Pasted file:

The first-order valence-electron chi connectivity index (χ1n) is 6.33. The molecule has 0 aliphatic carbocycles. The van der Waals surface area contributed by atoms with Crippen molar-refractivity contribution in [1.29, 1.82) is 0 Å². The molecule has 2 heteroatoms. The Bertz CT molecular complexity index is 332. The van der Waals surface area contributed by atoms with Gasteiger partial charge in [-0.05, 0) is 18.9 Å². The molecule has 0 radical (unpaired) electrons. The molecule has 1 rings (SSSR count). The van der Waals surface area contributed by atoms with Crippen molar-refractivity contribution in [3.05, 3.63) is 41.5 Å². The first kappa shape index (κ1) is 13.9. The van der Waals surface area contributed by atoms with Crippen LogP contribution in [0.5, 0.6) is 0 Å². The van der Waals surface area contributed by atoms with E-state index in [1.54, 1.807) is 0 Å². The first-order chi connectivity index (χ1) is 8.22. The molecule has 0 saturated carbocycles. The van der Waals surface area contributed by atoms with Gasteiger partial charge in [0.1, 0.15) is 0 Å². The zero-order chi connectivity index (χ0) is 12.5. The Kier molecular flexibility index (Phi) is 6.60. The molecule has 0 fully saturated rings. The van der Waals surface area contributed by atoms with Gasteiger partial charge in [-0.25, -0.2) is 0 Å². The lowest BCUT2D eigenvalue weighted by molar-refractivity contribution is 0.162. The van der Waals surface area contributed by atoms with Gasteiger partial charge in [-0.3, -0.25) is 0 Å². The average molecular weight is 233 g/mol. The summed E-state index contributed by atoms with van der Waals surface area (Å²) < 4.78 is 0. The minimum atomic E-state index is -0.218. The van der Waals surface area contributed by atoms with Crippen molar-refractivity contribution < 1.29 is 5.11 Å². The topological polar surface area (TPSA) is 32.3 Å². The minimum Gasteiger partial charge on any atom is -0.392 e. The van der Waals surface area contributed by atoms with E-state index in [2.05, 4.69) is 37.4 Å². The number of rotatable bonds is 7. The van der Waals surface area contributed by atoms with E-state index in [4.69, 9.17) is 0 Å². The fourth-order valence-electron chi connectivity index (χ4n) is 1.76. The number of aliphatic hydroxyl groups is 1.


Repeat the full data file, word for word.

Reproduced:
The first-order valence-electron chi connectivity index (χ1n) is 6.33. The molecule has 0 aliphatic carbocycles. The van der Waals surface area contributed by atoms with Crippen molar-refractivity contribution in [1.29, 1.82) is 0 Å². The molecule has 2 heteroatoms. The Bertz CT molecular complexity index is 332. The van der Waals surface area contributed by atoms with Gasteiger partial charge in [-0.05, 0) is 18.9 Å². The molecule has 0 radical (unpaired) electrons. The molecule has 1 rings (SSSR count). The van der Waals surface area contributed by atoms with Crippen molar-refractivity contribution in [3.05, 3.63) is 41.5 Å². The first kappa shape index (κ1) is 13.9. The van der Waals surface area contributed by atoms with Crippen LogP contribution in [0.5, 0.6) is 0 Å². The van der Waals surface area contributed by atoms with E-state index in [1.54, 1.807) is 0 Å². The first-order chi connectivity index (χ1) is 8.22. The molecule has 0 saturated carbocycles. The van der Waals surface area contributed by atoms with Gasteiger partial charge in [0.1, 0.15) is 0 Å². The zero-order chi connectivity index (χ0) is 12.5. The Kier molecular flexibility index (Phi) is 6.60. The molecule has 0 fully saturated rings. The van der Waals surface area contributed by atoms with Gasteiger partial charge in [-0.25, -0.2) is 0 Å². The lowest BCUT2D eigenvalue weighted by molar-refractivity contribution is 0.162. The van der Waals surface area contributed by atoms with Gasteiger partial charge in [-0.3, -0.25) is 0 Å². The average molecular weight is 233 g/mol. The summed E-state index contributed by atoms with van der Waals surface area (Å²) < 4.78 is 0. The minimum atomic E-state index is -0.218. The van der Waals surface area contributed by atoms with Crippen molar-refractivity contribution < 1.29 is 5.11 Å². The topological polar surface area (TPSA) is 32.3 Å². The minimum Gasteiger partial charge on any atom is -0.392 e. The van der Waals surface area contributed by atoms with E-state index in [2.05, 4.69) is 37.4 Å². The number of rotatable bonds is 7. The van der Waals surface area contributed by atoms with E-state index in [4.69, 9.17) is 0 Å². The fourth-order valence-electron chi connectivity index (χ4n) is 1.76. The number of aliphatic hydroxyl groups is 1.